Lyudmila Alexeyeva: In the end rights activists are taken into consideration

Lyudmila Alexeyeva: "Rights activism has no borders." Source: Reuters

Lyudmila Alexeyeva: "Rights activism has no borders." Source: Reuters

Russia's oldest human rights activist and Director of the Moscow Helsinki Group Lyudmila Alexeyeva is returning this year to the Russian Presidential Council for the Development of Civil Society and Human Rights, which she left in 2012. RBTH spoke with Alexeyeva about her return, as well as about the murder of liberal politician Boris Nemtsov, the Crimean Tatars, the opposition and much more.

RBTH: What will you do in the council? I know that you are very concerned about the 2012 law on foreign agents…

Lyudmila Alexeyeva: Yes, that is precisely what I will be occupied with. This law is complete foolishness. But it is meaningless to try to obtain clarification on the definition of "political activity."

RBTH: Why is it meaningless? This is what many of your activist colleagues are insisting on.

L.A.: Because any organization that receives foreign money becomes a candidate for "agents." No matter how much we clarify this definition, in end, if you really want to you can apply it to just about anything.

RBTH: Then what are you proposing?

L.A.: If we want to solve this problem, we need to look at the internal source of financing. The government cannot finance all the non-governmental organizations. This is not right, since we are not governmental but social, and there are thousands of us. Something else must be done. Vladimir Putin needs to appeal to businesses on our behalf. We have many wealthy people who would be happy to finance us. But they are afraid to endanger their businesses.

 

On Boris Nemtsov and the Crimean Tatars

RBTH: The investigation into the murder of oppositionist Boris Nemtsov has been going on for three months. You doubted from the very beginning that the police would find the person who ordered the assassination. Has your opinion changed?

Lyudmila Alexeyeva was born in 1927 in Yevpatoria, USSR. She became a rights activist by speaking out against the trials of political prisoners in 1966. For this she was fired from work and excluded from the Communist Party. However, she continued distributing underground publications on human rights.

In 1976 she co-founded the Moscow Helsinki Group, but in 1977 emigrated to the U.S. and returned to Russia only in 1993. She is the author of more than one hundred articles on human rights, the book The History of Dissent in the USSR and her memoirs, The Thaw Generation. She has received numerous awards, among which are the French Legion of Honor (2007), the Order of Merit of the Federal Republic of Germany (2009) and the Andrei Sakharov Prize (2009).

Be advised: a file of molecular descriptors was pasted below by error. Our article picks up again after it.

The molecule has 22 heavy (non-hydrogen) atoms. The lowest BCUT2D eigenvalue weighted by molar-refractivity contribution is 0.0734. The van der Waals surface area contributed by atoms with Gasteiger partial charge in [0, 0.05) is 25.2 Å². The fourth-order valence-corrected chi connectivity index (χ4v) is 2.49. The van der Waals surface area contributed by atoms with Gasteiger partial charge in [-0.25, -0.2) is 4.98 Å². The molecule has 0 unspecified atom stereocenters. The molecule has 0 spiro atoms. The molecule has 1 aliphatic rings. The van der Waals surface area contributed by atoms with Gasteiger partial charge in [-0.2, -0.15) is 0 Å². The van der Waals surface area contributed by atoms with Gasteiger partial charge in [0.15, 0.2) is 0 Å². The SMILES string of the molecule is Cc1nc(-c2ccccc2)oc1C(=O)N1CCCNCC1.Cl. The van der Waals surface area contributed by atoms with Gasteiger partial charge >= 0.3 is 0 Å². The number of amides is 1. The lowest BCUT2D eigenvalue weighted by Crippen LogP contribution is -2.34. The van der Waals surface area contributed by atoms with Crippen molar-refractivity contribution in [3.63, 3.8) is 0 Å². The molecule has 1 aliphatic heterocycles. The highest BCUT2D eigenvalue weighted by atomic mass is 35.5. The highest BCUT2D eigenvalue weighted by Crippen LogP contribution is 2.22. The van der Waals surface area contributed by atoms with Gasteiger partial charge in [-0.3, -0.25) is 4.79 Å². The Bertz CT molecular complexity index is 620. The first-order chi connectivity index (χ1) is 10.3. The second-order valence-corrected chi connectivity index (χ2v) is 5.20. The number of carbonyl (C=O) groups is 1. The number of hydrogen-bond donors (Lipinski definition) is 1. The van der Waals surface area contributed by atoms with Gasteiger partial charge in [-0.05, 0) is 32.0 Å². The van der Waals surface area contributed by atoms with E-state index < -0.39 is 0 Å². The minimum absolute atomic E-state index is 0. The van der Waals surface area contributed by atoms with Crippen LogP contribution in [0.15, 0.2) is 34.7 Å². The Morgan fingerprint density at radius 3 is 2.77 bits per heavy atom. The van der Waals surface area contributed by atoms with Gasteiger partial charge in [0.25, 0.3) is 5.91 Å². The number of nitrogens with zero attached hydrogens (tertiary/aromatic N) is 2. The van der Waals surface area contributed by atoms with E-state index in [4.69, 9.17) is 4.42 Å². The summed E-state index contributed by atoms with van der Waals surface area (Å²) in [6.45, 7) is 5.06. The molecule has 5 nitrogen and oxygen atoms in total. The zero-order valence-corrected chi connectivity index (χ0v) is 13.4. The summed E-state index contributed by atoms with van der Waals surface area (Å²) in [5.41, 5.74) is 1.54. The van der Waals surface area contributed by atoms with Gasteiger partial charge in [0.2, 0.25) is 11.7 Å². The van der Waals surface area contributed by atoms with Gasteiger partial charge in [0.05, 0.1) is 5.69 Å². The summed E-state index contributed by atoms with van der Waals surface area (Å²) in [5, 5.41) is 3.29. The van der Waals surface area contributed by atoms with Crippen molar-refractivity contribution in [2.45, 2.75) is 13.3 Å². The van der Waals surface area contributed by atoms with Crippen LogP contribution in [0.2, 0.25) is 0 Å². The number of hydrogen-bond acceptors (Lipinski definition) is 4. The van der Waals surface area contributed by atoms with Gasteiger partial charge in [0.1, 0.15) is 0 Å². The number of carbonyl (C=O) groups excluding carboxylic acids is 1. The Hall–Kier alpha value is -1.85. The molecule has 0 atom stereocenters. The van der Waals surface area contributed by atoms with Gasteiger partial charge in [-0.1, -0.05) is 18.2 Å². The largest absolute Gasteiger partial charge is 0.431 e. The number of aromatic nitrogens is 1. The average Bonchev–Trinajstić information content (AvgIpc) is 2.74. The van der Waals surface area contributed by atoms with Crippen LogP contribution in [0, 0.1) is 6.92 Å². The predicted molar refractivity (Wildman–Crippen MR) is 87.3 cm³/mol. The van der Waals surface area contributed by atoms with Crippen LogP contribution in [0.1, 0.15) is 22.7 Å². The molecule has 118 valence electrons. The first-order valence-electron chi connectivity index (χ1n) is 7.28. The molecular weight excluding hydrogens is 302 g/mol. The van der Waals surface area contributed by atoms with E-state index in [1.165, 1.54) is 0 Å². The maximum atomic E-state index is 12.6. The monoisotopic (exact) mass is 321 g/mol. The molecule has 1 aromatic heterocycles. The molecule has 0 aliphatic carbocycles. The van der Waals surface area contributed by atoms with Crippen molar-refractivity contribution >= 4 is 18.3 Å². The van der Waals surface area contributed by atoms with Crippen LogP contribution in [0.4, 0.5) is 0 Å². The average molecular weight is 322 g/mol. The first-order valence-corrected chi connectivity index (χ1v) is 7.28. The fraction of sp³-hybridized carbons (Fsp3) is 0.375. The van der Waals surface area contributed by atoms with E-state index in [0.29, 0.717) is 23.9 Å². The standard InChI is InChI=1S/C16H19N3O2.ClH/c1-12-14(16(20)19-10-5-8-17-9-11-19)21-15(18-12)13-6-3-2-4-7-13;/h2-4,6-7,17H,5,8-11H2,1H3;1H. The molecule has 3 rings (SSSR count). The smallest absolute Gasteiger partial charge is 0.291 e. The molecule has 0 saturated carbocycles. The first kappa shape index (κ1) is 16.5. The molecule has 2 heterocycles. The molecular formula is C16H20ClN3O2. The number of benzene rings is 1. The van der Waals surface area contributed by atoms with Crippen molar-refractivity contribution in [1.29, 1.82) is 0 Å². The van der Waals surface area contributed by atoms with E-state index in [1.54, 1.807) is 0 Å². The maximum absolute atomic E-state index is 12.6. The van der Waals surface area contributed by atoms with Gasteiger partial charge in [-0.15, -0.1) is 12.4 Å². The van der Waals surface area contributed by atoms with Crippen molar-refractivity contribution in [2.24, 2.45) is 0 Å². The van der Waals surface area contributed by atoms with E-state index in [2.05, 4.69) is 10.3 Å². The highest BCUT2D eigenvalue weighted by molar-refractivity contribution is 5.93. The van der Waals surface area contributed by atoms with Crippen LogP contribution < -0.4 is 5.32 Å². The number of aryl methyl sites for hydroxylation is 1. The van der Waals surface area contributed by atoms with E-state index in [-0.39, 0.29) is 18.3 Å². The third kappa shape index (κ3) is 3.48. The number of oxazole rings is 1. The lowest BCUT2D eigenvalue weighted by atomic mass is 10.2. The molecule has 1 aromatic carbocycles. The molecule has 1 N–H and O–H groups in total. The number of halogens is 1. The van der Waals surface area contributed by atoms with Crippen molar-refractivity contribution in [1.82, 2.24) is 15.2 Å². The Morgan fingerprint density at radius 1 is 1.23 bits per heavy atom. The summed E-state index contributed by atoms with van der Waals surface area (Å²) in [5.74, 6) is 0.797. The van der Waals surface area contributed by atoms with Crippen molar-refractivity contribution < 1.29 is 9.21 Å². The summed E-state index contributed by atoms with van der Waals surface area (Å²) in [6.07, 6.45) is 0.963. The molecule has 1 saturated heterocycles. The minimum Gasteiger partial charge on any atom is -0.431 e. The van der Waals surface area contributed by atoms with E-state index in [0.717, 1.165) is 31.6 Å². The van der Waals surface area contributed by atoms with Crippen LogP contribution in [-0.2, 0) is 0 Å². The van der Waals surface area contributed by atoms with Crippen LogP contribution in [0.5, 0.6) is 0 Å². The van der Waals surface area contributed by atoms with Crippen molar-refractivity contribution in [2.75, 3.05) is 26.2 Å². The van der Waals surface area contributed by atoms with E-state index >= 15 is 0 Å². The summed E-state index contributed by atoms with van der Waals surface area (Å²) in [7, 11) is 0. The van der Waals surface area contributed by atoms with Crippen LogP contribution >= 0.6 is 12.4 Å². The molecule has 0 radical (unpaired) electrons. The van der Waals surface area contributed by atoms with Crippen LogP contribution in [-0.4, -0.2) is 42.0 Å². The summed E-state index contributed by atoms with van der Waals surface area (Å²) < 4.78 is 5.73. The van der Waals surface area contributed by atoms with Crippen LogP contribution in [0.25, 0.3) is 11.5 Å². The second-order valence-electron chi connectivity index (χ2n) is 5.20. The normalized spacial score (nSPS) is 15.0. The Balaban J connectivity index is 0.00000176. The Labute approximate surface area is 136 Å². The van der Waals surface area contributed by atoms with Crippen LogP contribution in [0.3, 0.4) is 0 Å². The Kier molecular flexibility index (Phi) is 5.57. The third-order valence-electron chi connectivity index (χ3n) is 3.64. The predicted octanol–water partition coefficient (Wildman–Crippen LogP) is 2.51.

L.A.: Well, since they still haven't been able to question Ruslan Geremeyev, who, it seems, is the mediator between the people who carried out the assassination and those who ordered it… Geremeyev is in Chechnya and is not accessible for the investigation.

RBTH:According to several mass media sources, Geremeyev was questioned, but only as a witness. Then he left Russia.

L.A.: It's obvious that the whole affair is very obscure. And it looks like everything will be limited to those who carried out the murder, not to those who ordered it, especially since the chief investigator in the case has been substituted. The former investigator, Igor Krasnov, had shown with his previous experience that he knows how to work and is not influenced by political considerations. He was then replaced with Nikolai Tutevich, who is more obedient to his authorities. I think this is a very bad sign.

RBTH: Why do you think that he is more obedient to the authorities?

L.A.: Because the case that he investigated in 2008 resulted in nothing. While the first investigator is known to be very effective.

RBTH: There is another problematic issue that you have been following since the 1960s. This concerns the position of the Crimean Tatars. What is your view of it now?

L.A.: On one hand, I see that President Putin is carrying out the promises he made to Mustafa Dzhemilev (chairman of the Mejlis of the Crimean Tatar People until 2013) when the latter used to come to Moscow. Putin had promised that the Crimean Tatar language would be widely used, that there would be Tatar schools, etc. This is happening.

L.A.: On the other hand, Dzhemilev is not allowed to go to Crimea from Kiev. They are also not allowing Refat Chubarov, the current chairman, who left Crimea for several days, to return. On May 18, the day of the deportation of the Tatars from Crimea in 1944, the Tatars would come together on the main square of Simferopol for an annual gathering. This year they were not allowed to do so. They did it in some far-off Muslim cemetery. That means that the Crimean Tatars do not have the freedom to assemble.

 

On the opposition

RBTH: In 2016 elections will be held to the State Duma and the opposition has announced that it will be participating. In fact, the opposition has united into a coalition precisely for this purpose. You know many of these people. How would you evaluate their potential?